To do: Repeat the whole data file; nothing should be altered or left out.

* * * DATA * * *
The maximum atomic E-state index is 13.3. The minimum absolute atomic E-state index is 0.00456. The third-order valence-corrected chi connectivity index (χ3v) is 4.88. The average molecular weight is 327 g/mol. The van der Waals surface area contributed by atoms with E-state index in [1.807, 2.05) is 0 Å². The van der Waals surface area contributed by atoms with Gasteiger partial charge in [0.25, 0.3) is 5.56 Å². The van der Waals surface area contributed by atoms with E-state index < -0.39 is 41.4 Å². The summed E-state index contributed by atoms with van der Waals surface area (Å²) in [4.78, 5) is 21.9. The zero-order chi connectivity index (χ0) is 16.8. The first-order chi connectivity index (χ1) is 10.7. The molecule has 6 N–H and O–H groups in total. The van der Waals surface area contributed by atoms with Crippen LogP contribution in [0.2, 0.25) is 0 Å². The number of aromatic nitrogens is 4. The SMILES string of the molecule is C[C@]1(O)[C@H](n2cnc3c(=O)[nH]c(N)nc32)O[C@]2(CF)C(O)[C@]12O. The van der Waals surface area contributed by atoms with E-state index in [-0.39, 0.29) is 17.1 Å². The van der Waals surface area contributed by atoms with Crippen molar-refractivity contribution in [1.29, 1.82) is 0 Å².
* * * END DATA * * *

The maximum atomic E-state index is 13.3. The minimum absolute atomic E-state index is 0.00456. The third-order valence-corrected chi connectivity index (χ3v) is 4.88. The average molecular weight is 327 g/mol. The van der Waals surface area contributed by atoms with E-state index in [1.807, 2.05) is 0 Å². The van der Waals surface area contributed by atoms with Gasteiger partial charge in [0.25, 0.3) is 5.56 Å². The van der Waals surface area contributed by atoms with E-state index < -0.39 is 41.4 Å². The summed E-state index contributed by atoms with van der Waals surface area (Å²) in [4.78, 5) is 21.9. The zero-order chi connectivity index (χ0) is 16.8. The first-order chi connectivity index (χ1) is 10.7. The molecule has 6 N–H and O–H groups in total. The van der Waals surface area contributed by atoms with Crippen LogP contribution in [0.2, 0.25) is 0 Å². The number of aromatic nitrogens is 4. The SMILES string of the molecule is C[C@]1(O)[C@H](n2cnc3c(=O)[nH]c(N)nc32)O[C@]2(CF)C(O)[C@]12O. The van der Waals surface area contributed by atoms with E-state index in [-0.39, 0.29) is 17.1 Å². The van der Waals surface area contributed by atoms with Crippen molar-refractivity contribution in [1.29, 1.82) is 0 Å².